This wonderful little piece comes from Slate in the Vault blog. It’s a great broadside advertisement from a 1690 coffeehouse entrepreneur claiming the benefits of our now most commonly used drug on Earth, caffeine. Coffee was known in Europe but new as a common drink and still a bit suspect since it came from Arabia via the Arabs.
The digital “original” is available through the Harvard University Library for download, or just click the image above to have a closer look.
Here’s a good summary of the health benefits claimed in the advertisement from the Slate article by Rebecca Onion:
Price’s advertisement’s litany of claims for coffee’s health benefits mix advantages we’d recognize today with others that seem far-fetched. The authors observed that coffee-drinking populations didn’t get common diseases: “the Stone” (kidney stones); “Scurvey, Gout, Dropsie” (edema, or retained fluid). Speaking to an audience that still believed in the theory of the four humors, they argued that coffee, being “drying,” would help fix “moist and waterish Humors.” People who couldn’t hear well, or suffered from lethargy, want of appetite, or swooning, would also find the drink helpful. “It’s experimentally good to prevent Miscarriage,” they added, apparently not wanting to claim too much.
I hope I can, at least, avoid the “moist and waterish humors” for some time to come.
I think it’s time for a Sunday afternoon cup of coffee, just in case…
Where have you been all my life. Lady Florence Norman on her Autoped; another interesting Internet find. This is what I found about it:
“Lady Florence Norman, a suffragette, on her motor-scooter in 1916, travelling to work at offices in London where she was a supervisor. The scooter was a birthday present from her husband, the journalist and Liberal politician Sir Henry Norman.”
1917 est une année cruciale pour la France en guerre : révolution russe et entrée de l’Amérique dans le conflit. En attendant cette aide décisive, il faut bien soutenir le moral des troupes… de l’arrière. L’hebdomadaire coquin La Vie Parisienne du 12 mai s’y emploit de son mieux et, à l’affût des dernières nouveautés, découvre un véhicule venu des États-Unis : l’Autopède. De quoi railler gentiment une nouvelle mode sur une double-page intitulée : “Le dernier cri ! La patinette automobile” … un engin que la France connaîtra quelques décennies plus tard. Vous vous souvenez ?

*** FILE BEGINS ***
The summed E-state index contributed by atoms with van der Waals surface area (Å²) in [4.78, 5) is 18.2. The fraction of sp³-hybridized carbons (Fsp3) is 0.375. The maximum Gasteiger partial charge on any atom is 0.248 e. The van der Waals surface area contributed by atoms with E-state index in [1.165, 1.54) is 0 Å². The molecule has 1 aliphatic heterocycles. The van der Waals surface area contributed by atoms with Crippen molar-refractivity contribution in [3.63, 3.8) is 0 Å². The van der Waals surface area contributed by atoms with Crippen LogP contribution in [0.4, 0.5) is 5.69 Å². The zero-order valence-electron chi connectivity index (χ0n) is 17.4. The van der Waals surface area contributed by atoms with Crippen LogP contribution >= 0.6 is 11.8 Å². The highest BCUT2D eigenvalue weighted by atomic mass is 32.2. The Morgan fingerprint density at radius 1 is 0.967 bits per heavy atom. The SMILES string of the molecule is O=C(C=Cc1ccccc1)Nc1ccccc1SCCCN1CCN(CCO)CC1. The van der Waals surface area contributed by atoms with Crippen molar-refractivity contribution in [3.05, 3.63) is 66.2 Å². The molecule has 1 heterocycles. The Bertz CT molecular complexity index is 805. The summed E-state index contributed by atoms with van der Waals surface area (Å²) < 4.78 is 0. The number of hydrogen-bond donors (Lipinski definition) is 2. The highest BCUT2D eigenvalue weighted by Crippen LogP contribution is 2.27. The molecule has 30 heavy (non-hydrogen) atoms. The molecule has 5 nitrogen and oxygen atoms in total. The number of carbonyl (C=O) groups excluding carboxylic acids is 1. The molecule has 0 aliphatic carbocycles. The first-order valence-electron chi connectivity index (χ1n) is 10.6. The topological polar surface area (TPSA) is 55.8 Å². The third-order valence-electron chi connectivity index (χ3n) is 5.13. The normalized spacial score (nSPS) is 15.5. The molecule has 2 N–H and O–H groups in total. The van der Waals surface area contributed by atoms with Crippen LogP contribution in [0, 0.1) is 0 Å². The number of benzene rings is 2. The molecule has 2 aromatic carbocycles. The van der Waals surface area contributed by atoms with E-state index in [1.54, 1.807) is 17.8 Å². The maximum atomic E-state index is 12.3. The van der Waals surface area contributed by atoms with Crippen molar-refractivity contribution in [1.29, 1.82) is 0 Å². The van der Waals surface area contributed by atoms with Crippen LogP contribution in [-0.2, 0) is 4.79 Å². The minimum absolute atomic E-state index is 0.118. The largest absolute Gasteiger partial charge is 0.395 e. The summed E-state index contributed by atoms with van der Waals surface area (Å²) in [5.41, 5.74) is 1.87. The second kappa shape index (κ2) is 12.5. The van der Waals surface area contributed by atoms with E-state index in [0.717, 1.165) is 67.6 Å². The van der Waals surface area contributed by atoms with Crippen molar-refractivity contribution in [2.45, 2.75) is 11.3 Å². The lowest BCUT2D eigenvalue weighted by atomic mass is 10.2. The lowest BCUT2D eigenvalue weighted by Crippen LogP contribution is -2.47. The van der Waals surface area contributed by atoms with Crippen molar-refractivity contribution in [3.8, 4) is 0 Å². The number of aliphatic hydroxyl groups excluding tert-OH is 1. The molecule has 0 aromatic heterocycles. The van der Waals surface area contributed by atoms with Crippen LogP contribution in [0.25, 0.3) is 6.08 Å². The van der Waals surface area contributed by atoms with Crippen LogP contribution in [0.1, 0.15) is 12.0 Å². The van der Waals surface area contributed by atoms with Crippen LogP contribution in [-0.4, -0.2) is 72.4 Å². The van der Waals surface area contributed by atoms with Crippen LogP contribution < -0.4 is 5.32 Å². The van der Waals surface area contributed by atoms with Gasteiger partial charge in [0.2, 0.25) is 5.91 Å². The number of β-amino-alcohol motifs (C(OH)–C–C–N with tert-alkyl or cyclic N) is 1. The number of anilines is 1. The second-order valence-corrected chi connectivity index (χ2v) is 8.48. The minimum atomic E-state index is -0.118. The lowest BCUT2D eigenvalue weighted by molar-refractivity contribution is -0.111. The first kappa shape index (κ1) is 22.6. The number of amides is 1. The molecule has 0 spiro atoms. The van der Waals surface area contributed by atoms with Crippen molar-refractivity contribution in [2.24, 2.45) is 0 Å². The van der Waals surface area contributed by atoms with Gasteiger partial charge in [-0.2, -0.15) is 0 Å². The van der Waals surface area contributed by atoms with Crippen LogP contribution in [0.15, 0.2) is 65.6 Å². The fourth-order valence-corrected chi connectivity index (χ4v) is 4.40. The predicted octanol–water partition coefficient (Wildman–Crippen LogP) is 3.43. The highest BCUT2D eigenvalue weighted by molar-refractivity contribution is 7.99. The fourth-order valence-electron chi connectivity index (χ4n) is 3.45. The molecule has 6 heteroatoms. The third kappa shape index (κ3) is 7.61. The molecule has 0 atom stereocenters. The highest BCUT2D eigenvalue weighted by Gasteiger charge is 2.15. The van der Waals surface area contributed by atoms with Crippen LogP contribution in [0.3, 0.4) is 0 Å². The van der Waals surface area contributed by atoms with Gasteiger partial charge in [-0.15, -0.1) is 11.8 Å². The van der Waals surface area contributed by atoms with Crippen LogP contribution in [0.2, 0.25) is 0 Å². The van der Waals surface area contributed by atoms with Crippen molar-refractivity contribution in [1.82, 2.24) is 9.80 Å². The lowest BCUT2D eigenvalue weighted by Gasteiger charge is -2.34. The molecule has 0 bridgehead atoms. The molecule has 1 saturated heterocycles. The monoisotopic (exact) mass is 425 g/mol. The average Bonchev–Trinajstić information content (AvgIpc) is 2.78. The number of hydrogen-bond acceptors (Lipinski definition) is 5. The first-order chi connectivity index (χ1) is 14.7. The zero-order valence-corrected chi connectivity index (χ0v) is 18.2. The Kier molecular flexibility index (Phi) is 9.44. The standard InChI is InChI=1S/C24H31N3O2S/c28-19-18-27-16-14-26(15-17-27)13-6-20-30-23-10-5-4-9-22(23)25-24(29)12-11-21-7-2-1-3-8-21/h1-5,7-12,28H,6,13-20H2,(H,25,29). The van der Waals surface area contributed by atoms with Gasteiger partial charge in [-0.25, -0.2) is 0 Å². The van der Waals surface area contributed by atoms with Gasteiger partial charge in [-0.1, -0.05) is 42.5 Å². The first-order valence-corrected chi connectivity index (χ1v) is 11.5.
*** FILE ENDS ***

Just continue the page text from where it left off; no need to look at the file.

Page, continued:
(Les légendes de ces dessins de G. Léonnec sont celles de La Vie Parisienne)
I’m glad to know that, in the near future, no one will walk at all. Oh, it must be the future!
This one’s not quite the same, being gasoline powered but is an interesting little piece nonetheless.
Presenting the MOULE’S PATENT EARTH CLOSET CO., Ld.
Humanure is not as new of an idea as we are often led to believe. With the genuine Moules, there are no, bad smells, typhoid OR diphtheria! That’s quite a bonus. Well, if it’s good enough for Windsor Castle and Sandringham then it’s good enough for me!
What I find truly fascinating is that we can’t discuss this subject openly. Certainly wouldn’t have been when and where I grew up. A close reading of the above handbill does not actually reveal what it is we are talking about here. Everyone does it, so everyone can figure it out. Imagine reading something like this as a non-native English speaker. The beat-around-the-bush lingo would be baffling. No picture, no real description, just talking about that which cannot be named in polite company; ewww.
If somehow you’re still not sure what we’re talking about here, this should help:
But seriously, this sanitation unit was probably a huge lifesaver. Moule began developing the dry-earth system of sanitation after the summer of the “GREAT STINK” in London in 1858. Oddly enough, a culprit of this mass contamination was the introduction of the flush toilet shortly before. Overwhelming the ancient sewer systems of London and the surrounding areas.
Adding more water was not the solution to the problem so by 1860 Moule patented what became a widely accepted way to fight disease and water contamination. Due to it’s efficiency and ease of use the new “Earth Closets” were adopted by hospitals, the British military, affluent households (including the British monarchy) and throughout British India (a.k.a. the Raj).